DNA was sequenced using both PacBio and Illumina technologies. For PacBio sequencing, a 20-kb insert library was constructed and then run on two SMRT cells on the RS II sequencing platform using the P6-C4 chemistry. For Illumina sequencing, a TruSeq DNA PCR-free library with mean insert size of approximately 440 bp was constructed according to manufacturer’s instructions. It was sequenced on the HighSeq2500 platform.

Assembly, annotation and comparative genomics

The PacBio reads were assembled using HGAP (RS_HGAP_Assembly.3 protocol implemented in PacBio smrtanalysis 2.3.0 software package) and polished using Quiver [27]. Illumina read-pairs were mapped onto the assembly using Bowtie2 [28], and Pilon [29] was used to further improve the assembly by utilizing the aligned Illumina reads.

The mitochondrial genome of P. sansomeana was first annotated using MFannot ( using the standard genetic code. Like plant mitochondria, but different from those of animal and fungi, oomycete mitochondria use the standard code [30]. The automatic annotation was then verified manually. Mitochondrial genomes of nine other Phytophthora species were downloaded from GenBank (Table 1). Protein coding genes among the species were compared. Genes identified in one species but not in another were manually verified or corrected. For this purpose, ORFfinder ( was used to find open reading frames (ORFs) and BLAST searches were used to identify similarity. ORFfinder was also used to find ORFs encoding at least 100 aa in the intergenic regions of all Phytophthora mitochondrial genomes. Ribosomal RNA (rRNA) gene sequences were used to search NCBI non-redundant database and SILVA rRNA database [31]. Transfer RNA (tRNA) genes were analyzed using tRNAscan-SE 2.0 [32] in the organellar mode. A circular map of the mitochondrial genome of P. sansomeana was generated using OGDRAW [33]. It’s genome assembly and annotation were submitted to GenBank under accession number MH936679.

Phylogenomic analysis

To construct phylogenetic tree based on the mitochondrial genomes, individual protein coding genes and rRNA genes were aligned with Muscle [34]. The alignments were visually inspected to remove gaps and regions deemed ambiguously aligned (usually between closely adjacent gaps). The alignments were concatenated and a maximum-likelihood tree based on the Tamura-Nei nucleotide model [35] was constructed using MEGA7 [36]. One thousand bootstraps were used to test the support of individual branches. Pythium ultimum [37] and Pythium insidiosum [38] were used as outgroups.

Results and discussion

Assembly and annotation of P. sansomeana mitochondrial genome

PacBio sequencing generated 383,775 subreads totaling 2.57 Gb after filtering and adapter removal. The N50 of subread length was 9,846 bp. The mitochondrial genome of P. sansomeana was assembled into a single contig of 55.5 kb using PacBio reads, with a 15.8 kb direct duplicated region at both ends, indicating a circular topology. To verify this, the contig was broken at a random position in the non-duplicated region and the two segments were re-connected by merging the duplicated regions. PacBio reads were then mapped to this re-arranged contig. Visual inspection of read alignments and coverage confirmed its circular topology. After polishing, the PacBio assembly resulted in a molecule of 39,546 bp. Illumina sequencing generated 43.3 million read-pairs at 151 bp x 2 in length. A total of 2,249,965 read-pairs were mapped to the mitochondrial genome. Based on the alignments of Illumina reads, 72 single nucleotide deletions were corrected.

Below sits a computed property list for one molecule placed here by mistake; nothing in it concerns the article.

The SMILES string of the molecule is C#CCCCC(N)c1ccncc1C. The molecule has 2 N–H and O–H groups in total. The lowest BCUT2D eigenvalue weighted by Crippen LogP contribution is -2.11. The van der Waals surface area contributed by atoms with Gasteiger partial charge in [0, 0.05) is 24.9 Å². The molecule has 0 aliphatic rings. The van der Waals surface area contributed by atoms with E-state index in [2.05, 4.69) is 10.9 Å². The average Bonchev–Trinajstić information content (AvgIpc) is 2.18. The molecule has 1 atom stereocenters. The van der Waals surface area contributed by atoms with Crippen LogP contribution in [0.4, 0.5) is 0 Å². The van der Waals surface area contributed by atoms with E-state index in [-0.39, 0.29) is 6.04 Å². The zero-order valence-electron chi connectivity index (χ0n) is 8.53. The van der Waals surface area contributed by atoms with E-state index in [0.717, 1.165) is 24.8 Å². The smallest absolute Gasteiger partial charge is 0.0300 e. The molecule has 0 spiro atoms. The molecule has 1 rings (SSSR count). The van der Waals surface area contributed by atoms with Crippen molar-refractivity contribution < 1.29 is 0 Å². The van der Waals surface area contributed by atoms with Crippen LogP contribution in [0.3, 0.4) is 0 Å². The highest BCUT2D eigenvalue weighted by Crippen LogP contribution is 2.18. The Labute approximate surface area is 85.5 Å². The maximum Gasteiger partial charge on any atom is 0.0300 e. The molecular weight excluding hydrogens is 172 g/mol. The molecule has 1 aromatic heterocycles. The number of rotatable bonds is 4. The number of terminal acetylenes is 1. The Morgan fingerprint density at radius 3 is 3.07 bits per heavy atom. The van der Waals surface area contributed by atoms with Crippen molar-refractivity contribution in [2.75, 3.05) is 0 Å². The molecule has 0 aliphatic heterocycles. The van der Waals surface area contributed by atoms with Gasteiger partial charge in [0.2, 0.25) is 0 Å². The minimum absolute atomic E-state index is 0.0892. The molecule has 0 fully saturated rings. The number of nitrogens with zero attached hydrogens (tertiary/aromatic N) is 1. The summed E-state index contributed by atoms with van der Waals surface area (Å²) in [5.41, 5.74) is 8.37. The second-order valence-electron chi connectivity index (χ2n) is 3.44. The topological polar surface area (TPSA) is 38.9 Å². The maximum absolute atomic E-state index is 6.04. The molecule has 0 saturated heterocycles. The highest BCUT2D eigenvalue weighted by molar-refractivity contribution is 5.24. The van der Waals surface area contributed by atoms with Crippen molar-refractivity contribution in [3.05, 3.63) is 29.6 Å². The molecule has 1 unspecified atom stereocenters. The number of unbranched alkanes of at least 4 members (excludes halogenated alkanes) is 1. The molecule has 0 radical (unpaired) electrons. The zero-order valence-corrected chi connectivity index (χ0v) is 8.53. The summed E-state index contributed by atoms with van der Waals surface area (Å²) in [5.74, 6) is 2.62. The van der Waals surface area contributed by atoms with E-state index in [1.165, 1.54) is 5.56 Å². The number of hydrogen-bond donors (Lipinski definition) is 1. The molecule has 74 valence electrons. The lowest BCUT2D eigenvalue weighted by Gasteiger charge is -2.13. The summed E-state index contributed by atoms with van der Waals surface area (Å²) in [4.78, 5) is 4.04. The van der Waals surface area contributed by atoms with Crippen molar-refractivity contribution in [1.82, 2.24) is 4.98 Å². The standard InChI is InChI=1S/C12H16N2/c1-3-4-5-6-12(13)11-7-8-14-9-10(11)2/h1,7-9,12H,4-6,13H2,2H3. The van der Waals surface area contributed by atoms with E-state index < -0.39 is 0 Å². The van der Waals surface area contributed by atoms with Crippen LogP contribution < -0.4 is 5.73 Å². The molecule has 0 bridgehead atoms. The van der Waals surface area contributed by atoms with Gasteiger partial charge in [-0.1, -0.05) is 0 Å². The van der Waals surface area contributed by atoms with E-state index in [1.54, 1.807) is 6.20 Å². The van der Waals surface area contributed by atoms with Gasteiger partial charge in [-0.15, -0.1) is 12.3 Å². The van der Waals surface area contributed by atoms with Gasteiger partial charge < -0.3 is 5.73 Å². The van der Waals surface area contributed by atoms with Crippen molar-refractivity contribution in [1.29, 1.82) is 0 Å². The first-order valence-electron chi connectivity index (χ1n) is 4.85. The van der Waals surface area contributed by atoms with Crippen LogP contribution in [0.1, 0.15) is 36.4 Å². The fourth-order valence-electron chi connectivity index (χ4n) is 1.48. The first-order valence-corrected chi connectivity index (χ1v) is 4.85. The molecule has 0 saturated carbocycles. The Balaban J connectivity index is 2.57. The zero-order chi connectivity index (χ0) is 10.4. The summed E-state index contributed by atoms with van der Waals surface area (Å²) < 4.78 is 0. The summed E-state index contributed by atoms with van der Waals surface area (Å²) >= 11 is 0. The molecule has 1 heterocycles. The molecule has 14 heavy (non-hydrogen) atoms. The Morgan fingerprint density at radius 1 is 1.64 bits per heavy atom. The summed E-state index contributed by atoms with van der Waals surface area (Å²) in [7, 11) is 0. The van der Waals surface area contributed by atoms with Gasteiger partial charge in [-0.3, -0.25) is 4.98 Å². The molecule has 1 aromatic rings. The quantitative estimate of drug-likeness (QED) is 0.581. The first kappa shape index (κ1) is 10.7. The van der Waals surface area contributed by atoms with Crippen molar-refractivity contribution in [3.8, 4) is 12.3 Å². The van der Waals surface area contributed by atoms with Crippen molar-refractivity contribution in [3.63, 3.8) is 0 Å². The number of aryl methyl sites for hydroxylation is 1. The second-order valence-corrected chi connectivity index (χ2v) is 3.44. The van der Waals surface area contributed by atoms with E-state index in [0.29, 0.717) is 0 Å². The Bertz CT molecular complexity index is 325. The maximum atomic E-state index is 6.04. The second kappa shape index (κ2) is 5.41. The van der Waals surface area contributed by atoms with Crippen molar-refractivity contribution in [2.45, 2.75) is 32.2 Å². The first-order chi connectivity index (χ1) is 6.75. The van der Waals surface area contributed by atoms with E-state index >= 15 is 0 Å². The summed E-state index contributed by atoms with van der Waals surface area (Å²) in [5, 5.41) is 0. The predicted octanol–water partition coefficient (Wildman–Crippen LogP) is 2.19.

The mitochondrial genome of P. sansomeana was assembled into a circular molecule of 39,618 bp with a 22.03% G+C content. It was predicted to encode 42 protein coding genes, two ribosomal RNA genes, and 25 tRNA genes. The genes were encoded by both strands. The protein coding genes included 10 NADH dehydrogenase genes in respiratory complex I (nad1, nad2, nad3, nad4, nad4L, nad5, nad6, nad7, nad9 and nad11), one cytochrome C reductase gene (cob) in complex III, and three cytochrome c oxidase genes in complex IV (cox1, cox2 and cox3). Also included were four ATP synthase genes (atp1, atp6, atp8 and atp9), five large subunit ribosomal protein genes (rpl2, rpl5, rpl6, rpl14 and rpl16), and 11 small subunit ribosomal protein genes (rps2, rps3, rps4, rps7, rps8, rps10, rps11, rps12, rps13, rps14 and rps19) (Fig 1). We annotated a sec-independent translocase gene (tatC) in the twin-arginine translocation system. The annotation of this gene was inconsistent in other Phytophthora mitochondrial genomes (see analysis below). The six conserved ORFs with no annotated function found in other Phytophthora mitochondrial genomes (Table 1) were also found in P. sansomeana (orf32, ymf96 (= orf79), ymf98 (= orf142), ymf99 (= orf217), ymf100 (= orf100), and ymf101 (= orf64)). P. sansomeana mitochondria also included a unique ORF predicted to encode a protein of 402 aa (orf402) (Fig 1). No detectable similarity was found between orf402 and any known genes in GenBank. All protein coding genes and ORFs had the TAA stop codon except the nad11 gene, which had the TGA stop codon.

Fig 1. Circular map of the mitochondrial genome of Phytophthora sansomeana.

Outer ring shows the predicted genes which are encoded on both strands. Inner ring shows local GC Density.